EGU21-12825
https://doi.org/10.5194/egusphere-egu21-12825
EGU General Assembly 2021
© Author(s) 2021. This work is distributed under
the Creative Commons Attribution 4.0 License.

Historic simulations of the Antarctic Ice Sheet with the Parallel Ice Sheet Model

Ronja Reese1, Adrian Jenkins2, Christopher Bull2, Hartmut Hellmer3, and Ricarda Winkelmann1,4
Ronja Reese et al.
  • 1Potsdam Institute for Climate Impact Research, Potsdam, Germany (ronja.reese@pik-potsdam.de)
  • 2Department of Geography and Environmental Sciences, Northumbria University, Newcastle upon Tyne, UK
  • 3Alfred Wegener Institute Helmholtz Centre for Polar and Marine Research, Bremerhaven, Germany
  • 4Institute of Physics and Astronomy, University of Potsdam, Potsdam, Germany

Large uncertainties in Antarctic sea level projections are related to ocean-driven melting (Seroussi et al., 2020; Jourdain et al., 2020; Reese et al., 2020; Edwards et al., in press) and the marine ice sheet instability (Robel et al., 2019). ‘Hindcasting’ simulations that follow the trajectory of the Antarctic Ice Sheet from pre-industrial conditions to present-day, are a useful tool to better constrain such uncertainties. We here perform historic simulations with the Parallel Ice Sheet Model. The simulations are forced by changes in the ocean and atmosphere from GCM output of CMIP5 as selected for ISMIP6 (Barthel et al., 2020). Sub-shelf melting is modeled using PICO (Olbers & Hellmer, 2010; Reese et al., 2018), with careful consideration of PICO’s parameters: the parameters for heat exchange across the ice ocean interface as well as the overturning strength are fitted with estimates of the melt sensitivity based on observations (Jenkins et al., 2018). Present-day observation of sub-shelf melting and mass loss inform parameter selection using an ensemble approach (Albrecht et al., 2020; Reese et al., 2020). The historic simulations provide an important basis to assess the future evolution and stability of Antarctic grounding lines. This work is done in the framework of the H2020 TiPACCs project.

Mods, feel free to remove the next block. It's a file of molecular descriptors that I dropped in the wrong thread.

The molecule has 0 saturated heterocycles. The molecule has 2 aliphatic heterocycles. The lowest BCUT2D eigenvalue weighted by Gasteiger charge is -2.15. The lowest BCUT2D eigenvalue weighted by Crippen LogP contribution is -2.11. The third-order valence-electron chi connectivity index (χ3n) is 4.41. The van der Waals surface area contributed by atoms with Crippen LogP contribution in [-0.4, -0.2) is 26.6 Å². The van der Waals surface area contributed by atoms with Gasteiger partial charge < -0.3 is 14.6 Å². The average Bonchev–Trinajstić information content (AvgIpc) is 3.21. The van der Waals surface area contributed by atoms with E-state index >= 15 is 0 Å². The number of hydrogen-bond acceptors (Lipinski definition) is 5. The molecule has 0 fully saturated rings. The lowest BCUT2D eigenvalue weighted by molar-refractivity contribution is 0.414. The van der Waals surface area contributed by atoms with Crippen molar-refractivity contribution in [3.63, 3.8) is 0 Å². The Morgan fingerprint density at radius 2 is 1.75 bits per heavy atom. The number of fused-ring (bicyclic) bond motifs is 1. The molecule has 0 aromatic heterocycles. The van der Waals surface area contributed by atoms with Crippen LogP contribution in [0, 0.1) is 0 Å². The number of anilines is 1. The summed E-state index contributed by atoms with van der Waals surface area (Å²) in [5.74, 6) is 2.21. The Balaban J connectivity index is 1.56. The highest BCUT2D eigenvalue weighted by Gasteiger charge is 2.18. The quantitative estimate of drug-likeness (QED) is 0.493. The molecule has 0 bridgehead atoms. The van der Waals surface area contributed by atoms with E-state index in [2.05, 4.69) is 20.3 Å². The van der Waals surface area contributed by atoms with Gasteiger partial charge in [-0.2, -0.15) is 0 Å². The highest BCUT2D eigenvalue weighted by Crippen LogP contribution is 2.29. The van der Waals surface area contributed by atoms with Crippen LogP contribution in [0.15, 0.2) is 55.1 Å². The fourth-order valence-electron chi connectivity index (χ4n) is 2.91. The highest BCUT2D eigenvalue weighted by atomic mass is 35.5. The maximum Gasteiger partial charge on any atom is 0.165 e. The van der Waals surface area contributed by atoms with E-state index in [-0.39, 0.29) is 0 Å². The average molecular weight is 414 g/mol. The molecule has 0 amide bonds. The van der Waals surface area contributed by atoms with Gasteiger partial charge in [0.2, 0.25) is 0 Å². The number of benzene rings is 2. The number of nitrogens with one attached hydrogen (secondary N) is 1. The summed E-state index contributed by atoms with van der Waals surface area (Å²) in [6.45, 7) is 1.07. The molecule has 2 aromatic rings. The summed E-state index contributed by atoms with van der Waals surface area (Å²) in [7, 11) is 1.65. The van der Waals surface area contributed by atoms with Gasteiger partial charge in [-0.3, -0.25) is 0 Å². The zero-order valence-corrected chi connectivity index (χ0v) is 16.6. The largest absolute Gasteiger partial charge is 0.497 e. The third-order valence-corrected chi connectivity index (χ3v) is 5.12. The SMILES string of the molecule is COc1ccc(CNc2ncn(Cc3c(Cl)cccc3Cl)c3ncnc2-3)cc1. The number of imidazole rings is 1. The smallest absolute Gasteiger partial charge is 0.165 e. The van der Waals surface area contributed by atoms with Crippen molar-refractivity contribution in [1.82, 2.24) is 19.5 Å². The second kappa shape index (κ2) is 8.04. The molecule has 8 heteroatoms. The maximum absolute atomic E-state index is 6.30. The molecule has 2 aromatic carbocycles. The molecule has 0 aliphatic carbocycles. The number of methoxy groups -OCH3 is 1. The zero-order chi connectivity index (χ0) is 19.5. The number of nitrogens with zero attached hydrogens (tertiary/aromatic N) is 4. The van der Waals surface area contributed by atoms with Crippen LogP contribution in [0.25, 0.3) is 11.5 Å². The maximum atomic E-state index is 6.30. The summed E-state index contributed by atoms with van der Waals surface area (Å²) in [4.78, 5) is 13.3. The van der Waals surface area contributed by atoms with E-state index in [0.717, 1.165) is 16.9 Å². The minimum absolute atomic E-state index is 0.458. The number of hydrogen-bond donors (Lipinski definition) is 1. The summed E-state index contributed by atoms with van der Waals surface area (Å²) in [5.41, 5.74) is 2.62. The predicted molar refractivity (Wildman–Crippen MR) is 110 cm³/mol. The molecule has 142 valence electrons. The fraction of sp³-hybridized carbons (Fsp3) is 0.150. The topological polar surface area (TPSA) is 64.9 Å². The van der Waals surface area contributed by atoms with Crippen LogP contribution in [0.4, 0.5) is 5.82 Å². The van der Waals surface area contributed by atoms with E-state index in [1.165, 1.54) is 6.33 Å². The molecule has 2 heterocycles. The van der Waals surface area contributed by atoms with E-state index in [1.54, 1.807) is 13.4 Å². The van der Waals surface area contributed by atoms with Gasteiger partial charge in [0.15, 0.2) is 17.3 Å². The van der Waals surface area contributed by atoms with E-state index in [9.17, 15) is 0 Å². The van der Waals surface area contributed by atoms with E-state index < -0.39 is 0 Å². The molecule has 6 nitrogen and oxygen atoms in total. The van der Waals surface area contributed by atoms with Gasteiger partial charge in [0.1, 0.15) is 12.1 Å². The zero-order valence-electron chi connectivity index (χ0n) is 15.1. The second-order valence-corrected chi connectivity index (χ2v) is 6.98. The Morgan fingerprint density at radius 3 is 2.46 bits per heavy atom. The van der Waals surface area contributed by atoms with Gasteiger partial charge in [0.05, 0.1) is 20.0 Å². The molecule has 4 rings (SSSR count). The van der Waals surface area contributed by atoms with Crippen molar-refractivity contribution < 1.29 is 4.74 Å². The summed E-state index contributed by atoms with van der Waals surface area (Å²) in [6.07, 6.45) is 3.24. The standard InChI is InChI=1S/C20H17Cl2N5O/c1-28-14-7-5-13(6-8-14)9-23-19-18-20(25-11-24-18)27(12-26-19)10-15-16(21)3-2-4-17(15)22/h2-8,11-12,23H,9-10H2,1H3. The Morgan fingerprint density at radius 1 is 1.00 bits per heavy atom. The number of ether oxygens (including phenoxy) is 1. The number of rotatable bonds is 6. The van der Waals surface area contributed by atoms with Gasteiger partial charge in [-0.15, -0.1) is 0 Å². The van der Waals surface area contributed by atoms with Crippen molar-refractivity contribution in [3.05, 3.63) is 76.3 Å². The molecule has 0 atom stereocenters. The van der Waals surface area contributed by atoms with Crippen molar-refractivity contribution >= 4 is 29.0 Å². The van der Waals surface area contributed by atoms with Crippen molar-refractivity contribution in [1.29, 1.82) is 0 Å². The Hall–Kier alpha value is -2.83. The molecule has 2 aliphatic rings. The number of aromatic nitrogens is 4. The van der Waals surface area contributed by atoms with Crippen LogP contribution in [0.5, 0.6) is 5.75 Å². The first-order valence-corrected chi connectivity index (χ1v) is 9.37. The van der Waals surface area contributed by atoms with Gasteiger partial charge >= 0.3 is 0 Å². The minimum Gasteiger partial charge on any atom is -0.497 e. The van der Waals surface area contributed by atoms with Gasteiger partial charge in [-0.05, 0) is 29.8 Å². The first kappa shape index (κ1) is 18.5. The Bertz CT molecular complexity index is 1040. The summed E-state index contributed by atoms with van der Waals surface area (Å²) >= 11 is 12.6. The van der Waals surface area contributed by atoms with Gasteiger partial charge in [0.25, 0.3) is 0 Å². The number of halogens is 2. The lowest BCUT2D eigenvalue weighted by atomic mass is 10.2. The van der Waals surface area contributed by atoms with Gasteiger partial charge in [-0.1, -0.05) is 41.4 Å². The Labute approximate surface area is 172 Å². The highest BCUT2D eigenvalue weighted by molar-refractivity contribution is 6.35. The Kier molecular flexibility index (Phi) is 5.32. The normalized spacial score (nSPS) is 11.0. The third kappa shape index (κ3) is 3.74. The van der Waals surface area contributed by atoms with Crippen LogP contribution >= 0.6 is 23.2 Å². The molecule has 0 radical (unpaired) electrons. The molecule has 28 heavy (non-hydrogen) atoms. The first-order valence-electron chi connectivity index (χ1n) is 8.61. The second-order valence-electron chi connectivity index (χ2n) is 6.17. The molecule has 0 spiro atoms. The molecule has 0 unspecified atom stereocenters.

How to cite: Reese, R., Jenkins, A., Bull, C., Hellmer, H., and Winkelmann, R.: Historic simulations of the Antarctic Ice Sheet with the Parallel Ice Sheet Model, EGU General Assembly 2021, online, 19–30 Apr 2021, EGU21-12825, https://doi.org/10.5194/egusphere-egu21-12825, 2021.

Corresponding presentation materials formerly uploaded have been withdrawn.